2) Is it worth going to trial for this (will there be a possibility of me getting the charge dismissed or at least the demerit points removed?), or is it a losing case and I should plead guilty and ask for a reduction in fines (I understand if demerit points are associated with it, it will remain if I choose to plead guilty). I understand that the damage on my car is working against my favour, because it's the entire side that is damaged (albeit differences in degree of damage/impact).

3) My parents told me I should definitely try to fight it because based on the conversation I had with the driver, I may not necessarily be 100% at fault (though it wasn't documented with the police officer, I'm not sure if it's usable evidence). But they also said that prosecutors will meet with the defendant on the day of the trial just before it starts to see if the matter can be resolved -- and at this time the prosecutors may remove the demerit points, reduce the fines, or even dismiss the entire case -- is it definite that a plea bargain will be offered?

4) Can a judge increase your penalty (in either the fines and/or number of demerit points) if they find you guilty?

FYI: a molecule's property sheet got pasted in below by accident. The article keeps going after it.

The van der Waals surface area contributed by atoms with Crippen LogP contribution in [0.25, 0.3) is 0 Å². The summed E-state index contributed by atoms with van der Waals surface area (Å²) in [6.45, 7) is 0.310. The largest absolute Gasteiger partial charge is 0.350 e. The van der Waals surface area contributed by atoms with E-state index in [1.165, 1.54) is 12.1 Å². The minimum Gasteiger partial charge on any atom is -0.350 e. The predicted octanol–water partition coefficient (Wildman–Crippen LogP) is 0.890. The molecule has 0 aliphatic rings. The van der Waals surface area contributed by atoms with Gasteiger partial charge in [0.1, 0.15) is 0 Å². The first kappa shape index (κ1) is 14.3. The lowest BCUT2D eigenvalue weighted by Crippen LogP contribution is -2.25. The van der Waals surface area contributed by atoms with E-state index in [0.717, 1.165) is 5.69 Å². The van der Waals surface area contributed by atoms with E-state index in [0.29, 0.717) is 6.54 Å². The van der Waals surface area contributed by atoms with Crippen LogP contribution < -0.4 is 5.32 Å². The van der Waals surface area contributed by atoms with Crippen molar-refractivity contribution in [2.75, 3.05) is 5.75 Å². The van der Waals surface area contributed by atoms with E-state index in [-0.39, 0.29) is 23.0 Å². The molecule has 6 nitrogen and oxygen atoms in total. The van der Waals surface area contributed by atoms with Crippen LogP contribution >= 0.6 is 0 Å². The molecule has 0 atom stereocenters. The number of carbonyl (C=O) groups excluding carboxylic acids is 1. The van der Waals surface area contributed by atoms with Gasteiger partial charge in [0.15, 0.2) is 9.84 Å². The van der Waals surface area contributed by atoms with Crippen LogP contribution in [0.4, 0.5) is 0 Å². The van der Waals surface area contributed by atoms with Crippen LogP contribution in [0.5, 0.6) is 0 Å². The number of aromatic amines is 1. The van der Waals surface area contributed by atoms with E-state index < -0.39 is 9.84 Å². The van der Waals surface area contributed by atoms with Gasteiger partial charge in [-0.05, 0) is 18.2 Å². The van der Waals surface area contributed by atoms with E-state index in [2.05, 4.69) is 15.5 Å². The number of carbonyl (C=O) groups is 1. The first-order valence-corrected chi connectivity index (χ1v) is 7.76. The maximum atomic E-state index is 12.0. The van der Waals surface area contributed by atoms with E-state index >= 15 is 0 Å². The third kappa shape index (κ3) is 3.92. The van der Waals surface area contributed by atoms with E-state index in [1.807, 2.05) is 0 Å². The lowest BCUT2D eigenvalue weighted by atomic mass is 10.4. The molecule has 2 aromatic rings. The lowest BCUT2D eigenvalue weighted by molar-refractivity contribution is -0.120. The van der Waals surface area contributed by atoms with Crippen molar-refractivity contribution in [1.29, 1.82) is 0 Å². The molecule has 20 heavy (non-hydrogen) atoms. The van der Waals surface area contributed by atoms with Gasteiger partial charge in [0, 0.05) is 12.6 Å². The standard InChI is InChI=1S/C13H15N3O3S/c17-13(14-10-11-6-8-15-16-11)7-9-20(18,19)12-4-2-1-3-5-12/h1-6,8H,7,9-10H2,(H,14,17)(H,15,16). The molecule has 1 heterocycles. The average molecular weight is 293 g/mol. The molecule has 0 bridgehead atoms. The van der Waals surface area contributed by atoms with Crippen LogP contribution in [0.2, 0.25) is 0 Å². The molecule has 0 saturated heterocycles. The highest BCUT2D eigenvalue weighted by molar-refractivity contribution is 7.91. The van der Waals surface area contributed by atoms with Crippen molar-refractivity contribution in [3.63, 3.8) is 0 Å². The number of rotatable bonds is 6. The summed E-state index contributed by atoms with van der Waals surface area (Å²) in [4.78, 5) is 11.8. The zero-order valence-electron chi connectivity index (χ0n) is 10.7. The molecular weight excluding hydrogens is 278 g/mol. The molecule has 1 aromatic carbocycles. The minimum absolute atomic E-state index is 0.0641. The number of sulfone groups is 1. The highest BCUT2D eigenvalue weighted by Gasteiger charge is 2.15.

5) What does it mean if an officer shows up to court vs. don't show up to court? Will the charge be dismissed and removed if they don't show up? If they do show up, is it basically an automatic loss/guilty charge?

Any insight would be greatly appreciated.

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by: bend on

Let's start with whether you're at fault or not. You are. You're the one changing lanes so it's your duty to make sure it can be done safely. Not only that, but you're travelling below the speed limit, the truck in the other lane is 2 cars back at best, and you're approaching a yellow. It's not just a bad lane change, it's a terrible one.

Your questions are the most frequently asked, so don't be afraid to look around.

An officer wont usually discuss points. That's an MTO thing. I'm assuming you were charged under 154(1)(a). It falls under "improper driving when road is divided into lanes", which is three points. Points expire 2 years from the date you were charged and they are rather meaningless. Unless you're a novice driver or someone who gets pulled over multiple times in a 2 year period, they mean nothing. Don't get too hung up on points. Your insurance doesn't use them. They use the conviction.

Whether or not you want to go through the process is more about whether or not you want to do it or not. Generally, it's recommended that a trial should be requested and then you would make the proper disclosure requests to see the evidence against you. At that point you can make a decision on your trial date. If there's an offer to be made, they'll make one. You can take it or you can proceed with your trial.

The other driver hasn't admitted to anything other than being a nice guy. Yes, offers are made all the time for lesser equivalent offenses only. Your ticket is not going to go away unless they can't proceed with a trial.